Image by Michiel4 – Own work, CC BY-SA 4.0, https://commons.wikimedia.org/w/index.php?curid=82986329
In my last post, I explored how inventory accuracy contributed to patient safety. I had explored the difference between financial accuracy and operational accuracy for inventory management and patient safety.
Many experts in the warehousing, distribution and supply chain consulting space have addressed the importance of inventory accuracy on margins. Rob O’byrne’s video on ‘The Best KPI for Supply Chain & Logistics’ deals with the subject elegantly.
Unfortunately, very few professionals address the issue of circulating medical conusmables, pharmaceuticals and other circulating items in hospitals. Rob O’byrne does, however, address a similar problem in the management, repairs and operations sector.[ii] He says that squirreling is one of the biggest hinderences to successful inventory management.
Squirreling is better known as inventory hoarding or hiding. It is both a cause and a symptom of a problem. This is most likely to occur when lack of availability motivates people to hoard the items to ensure that they can deliver excellent service.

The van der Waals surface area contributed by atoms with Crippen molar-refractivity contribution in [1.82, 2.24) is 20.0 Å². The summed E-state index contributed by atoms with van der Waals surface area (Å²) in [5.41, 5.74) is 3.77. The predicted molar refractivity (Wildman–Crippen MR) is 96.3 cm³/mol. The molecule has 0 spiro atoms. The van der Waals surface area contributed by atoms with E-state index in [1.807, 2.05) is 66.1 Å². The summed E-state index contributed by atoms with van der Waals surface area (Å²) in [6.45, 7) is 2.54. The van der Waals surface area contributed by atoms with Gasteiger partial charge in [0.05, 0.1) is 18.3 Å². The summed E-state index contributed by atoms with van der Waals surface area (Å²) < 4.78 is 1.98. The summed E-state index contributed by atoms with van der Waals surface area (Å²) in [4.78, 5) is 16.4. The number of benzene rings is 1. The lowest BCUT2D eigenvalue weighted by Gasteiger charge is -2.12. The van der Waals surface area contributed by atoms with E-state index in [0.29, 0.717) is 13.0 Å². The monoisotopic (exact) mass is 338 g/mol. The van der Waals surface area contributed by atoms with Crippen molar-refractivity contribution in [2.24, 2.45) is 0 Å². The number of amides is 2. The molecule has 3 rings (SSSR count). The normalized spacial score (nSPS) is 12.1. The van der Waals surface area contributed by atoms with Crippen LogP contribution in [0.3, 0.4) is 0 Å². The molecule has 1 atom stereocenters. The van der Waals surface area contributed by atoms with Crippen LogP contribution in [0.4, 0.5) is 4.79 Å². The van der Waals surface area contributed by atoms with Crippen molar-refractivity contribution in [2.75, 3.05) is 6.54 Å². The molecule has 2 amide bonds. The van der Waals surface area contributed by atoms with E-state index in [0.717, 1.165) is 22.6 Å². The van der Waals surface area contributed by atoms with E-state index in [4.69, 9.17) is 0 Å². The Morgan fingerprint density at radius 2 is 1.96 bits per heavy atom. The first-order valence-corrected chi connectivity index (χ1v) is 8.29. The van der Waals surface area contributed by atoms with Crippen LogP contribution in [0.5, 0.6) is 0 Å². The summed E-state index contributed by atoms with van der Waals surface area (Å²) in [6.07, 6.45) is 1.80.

Although hiding inventory is done with good intentions, it actually makes the situation worse. In hospitals, it impacts operation costs but more significantly it can endanger patient safety. In order to fix the problem we need to look for the underlying causes which may include:
The problem with these causes is that they get worse over time if nothing is seen to be done to fix the problem.
The traditional ways to fix this problem in hospitals makes the situation worse. These have been:
Clinicians must have access to inventory for good patient care. The solutions to fix the problem make the situation worse because they do not address the basic concern that clinicians have – finding things when they need them most.
Improving the flow of goods only ensures that more items are hidden. Hospitals must find ways to assist clinicians to find items when they need them most. When this can be done hidning will become redundant.
Kevin Ashton solved this problem when he was working in the fast moving consumer goods industry. His solution is widely being used in the retail sector. It is unfortunate that it hasn’t found its way into the hospital sector.
The vital behaviour for solving this problem is to give clinicians the ability to search for things in real time. This is not a technology problem. This is a mindset problem. As Deming says, ‘It is not enough to do your best; you must know what to do, and THEN do your best.’
I have also written a book, ‘Hidden Hospital Hazards: Saving Lives and Improving Margins’, that deals with this issue, purchase it from Amazon or get a copy free from [here].
 Rob O’byrne (2019), ‘The Best KPI for Supply Chain & Logistics’, Supply Chain Secrets, https://www.youtube.com/watch?v=witWunLCEdI
 Rob O’byrne (2017), ‘How to Fix Your MRO Inventory Squirrel Problem?’, https://www.logisticsbureau.com/how-to-fix-your-mro-inventory-squirrel-problem/
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